"Are you Faithful in Your Attendance"

          The Bible is clear regarding the command to assemble. Attendance is a matter of faith, not opinion. However, there are many who regard the issue of attendance as a personal matter, a matter of conscience. It is true that the Bible speaks of matters of the conscience. Paul wrote, "All things are lawful unto me, but all things are not expedient: all things are lawful for me, but I will not be brought under the power of any" (1 Corinthians 6:12). The context in which Paul wrote was regarding the eating of meat offered to idols. Paul states that an idol is nothing. However, if one's conscience is violated by the eating of meat offered to an idol then there is nothing wrong with abstaining from eating it. But when it comes to matters of conscience and opinion, abstaining from or forsaking the assembly is not in that category.

            The Hebrews writer wrote, "Let us draw near with a true heart in full assurance of faith, having our hearts sprinkled from an evil conscience, and our bodies washed with pure water. Let us hold fast the profession of our faith without wavering; (for he is faithful that promised;) And let us consider one another to provoke unto love and to good works: Not forsaking the assembling of ourselves together, as the manner of some is; but exhorting one another: and so much the more, as ye see the day approaching. For if we sin wilfully after that we have received the knowledge of the truth, there remaineth no more sacrifice for sins" (Hebrews 10:22-26). Let us search this matter through an exegesis of these verses.

            Notice in verse 22 the inspired writer makes the point that we, Christians, have the privilege of drawing near to God because we have been given the assurance that our sins have been forgiven. No one can "approach" God or be in fellowship with Him without first repenting (Acts 17:30). Repentance is a command in the Gospel of Christ. Furthermore, the writer states that our assurance that God forgives provides to us a clear conscience concerning the matter. This clear conscience is manifested after one is immersed in water for the remission of sins (I Peter 3:21; I John 2:24-25).

            Verse 23 makes it clear that we are to be faithful. Faithfulness is defined as "trustworthy, sure, true." God demands faithfulness, obedience (Matthew 7:21). One cannot be faithful if he is not consistent. First he must be consistent in his obedience. Second, he must be consistent in his attendance. The writer states that this faithfulness must be without "wavering." To waver is to lean to and fro, like an oscillating fan; here one moment and there the next. One wavers when he attends one service and then does not attend the next.

            Next, we must reference verse 24. Christians have the responsibility to be mindful of one another's faithfulness. This matter is very serious. Cain asked the question, "Am I my brother's keeper?" The implication of the question asked by God and the answer given by Cain is that he was to be his brother's keeper (Genesis 4:9). So are we. Sadly, Cain allowed his selfishness to blind him to this fact. May it never be so for us! When we attend all of the services of the church, we encourage out brethren to remain faithful because we are displaying our faithfulness.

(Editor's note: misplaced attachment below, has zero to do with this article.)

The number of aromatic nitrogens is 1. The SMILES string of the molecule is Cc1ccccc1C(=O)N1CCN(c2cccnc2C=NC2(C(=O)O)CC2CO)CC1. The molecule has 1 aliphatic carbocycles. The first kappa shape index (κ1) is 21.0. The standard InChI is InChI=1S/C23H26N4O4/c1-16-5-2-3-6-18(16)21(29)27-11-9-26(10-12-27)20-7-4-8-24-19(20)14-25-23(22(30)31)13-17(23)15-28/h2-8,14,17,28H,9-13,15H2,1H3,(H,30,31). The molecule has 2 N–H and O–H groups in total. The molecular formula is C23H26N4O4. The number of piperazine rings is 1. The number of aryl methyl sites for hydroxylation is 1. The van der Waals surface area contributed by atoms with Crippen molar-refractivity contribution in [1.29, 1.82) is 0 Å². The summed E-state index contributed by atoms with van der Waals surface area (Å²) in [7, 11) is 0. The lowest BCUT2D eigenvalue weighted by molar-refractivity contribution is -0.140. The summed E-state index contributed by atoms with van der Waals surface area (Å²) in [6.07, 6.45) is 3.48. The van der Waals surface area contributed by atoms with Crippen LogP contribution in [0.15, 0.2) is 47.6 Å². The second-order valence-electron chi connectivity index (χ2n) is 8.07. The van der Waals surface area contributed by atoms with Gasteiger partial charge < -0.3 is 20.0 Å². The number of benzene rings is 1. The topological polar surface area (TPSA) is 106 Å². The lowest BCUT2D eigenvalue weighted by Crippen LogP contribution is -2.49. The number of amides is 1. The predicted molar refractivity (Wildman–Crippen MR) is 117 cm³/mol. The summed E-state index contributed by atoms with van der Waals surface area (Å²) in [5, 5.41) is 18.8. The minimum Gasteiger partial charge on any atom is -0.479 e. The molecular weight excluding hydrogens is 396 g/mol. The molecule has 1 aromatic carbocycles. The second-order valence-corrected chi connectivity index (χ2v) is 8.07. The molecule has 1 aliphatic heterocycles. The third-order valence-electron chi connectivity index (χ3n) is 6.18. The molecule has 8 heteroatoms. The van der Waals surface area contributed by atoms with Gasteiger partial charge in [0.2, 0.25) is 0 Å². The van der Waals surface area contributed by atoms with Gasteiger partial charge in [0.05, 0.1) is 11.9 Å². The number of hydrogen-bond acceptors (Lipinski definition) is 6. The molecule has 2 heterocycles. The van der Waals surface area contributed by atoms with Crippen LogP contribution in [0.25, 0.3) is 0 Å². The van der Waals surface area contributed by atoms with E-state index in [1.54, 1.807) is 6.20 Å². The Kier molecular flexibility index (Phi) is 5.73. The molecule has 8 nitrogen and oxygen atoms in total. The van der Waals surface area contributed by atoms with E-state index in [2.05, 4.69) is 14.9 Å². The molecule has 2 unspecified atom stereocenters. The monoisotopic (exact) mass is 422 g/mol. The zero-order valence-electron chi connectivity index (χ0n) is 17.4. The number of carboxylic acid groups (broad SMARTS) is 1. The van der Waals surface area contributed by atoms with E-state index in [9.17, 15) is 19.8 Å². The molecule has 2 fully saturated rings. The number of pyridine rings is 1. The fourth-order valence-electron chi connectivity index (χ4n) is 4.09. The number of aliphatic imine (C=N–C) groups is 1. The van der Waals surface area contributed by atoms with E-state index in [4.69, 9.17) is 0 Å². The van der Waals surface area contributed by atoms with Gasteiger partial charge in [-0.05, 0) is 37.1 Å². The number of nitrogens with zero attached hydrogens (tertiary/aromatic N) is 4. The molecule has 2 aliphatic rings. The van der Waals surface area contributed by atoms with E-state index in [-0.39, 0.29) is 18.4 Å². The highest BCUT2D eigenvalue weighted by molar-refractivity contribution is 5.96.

Verse 25 is one of the most quoted verses regarding the matter of attendance. The writer states that we must not "forsake the assembling of ourselves together." The word assembly in the Greek is defined as, "a complete collection, a Christian meeting (for the purpose of worship)." Notice that within the definition, we see that all of the members of the church are commanded to be present, hence the "complete collection." Sadly, the writer states that there were some who chose  to not assemble " as the manner of some is." By writing this he makes the point that these are a discouragement to those who are attendance. He writes, "but exhort one another." Within this command is found the effect and influence on the brethren that those in faithful attendance have.

            Finally, in verse 26, the Bible states that when one chooses to forsake the assembly, he commits willful sin. It must be made clear that there are times when a child of God is unable to be present in the assembly because of illness, death in the family, necessary work, or such like. Absence on the part of these matters is not willful sin. However, when one chooses to be absent from the assembly for frivolous and selfish reasons, he chooses sin over obedience. When one sins wilfully, he troddens under foot the sacrifice of Christ on the Cross.

            I once had a friend who followed the music group the Grateful Dead from city to city. I asked her what it was that made her do this. She answered, "Because I love them." The question we must ask is, "Do we love God?" Or, do we love God enough to be present at every opportunity provided for us to "draw nearer to Him?"


Direct Page Link
Powered By
Click here to host your
own church web site today!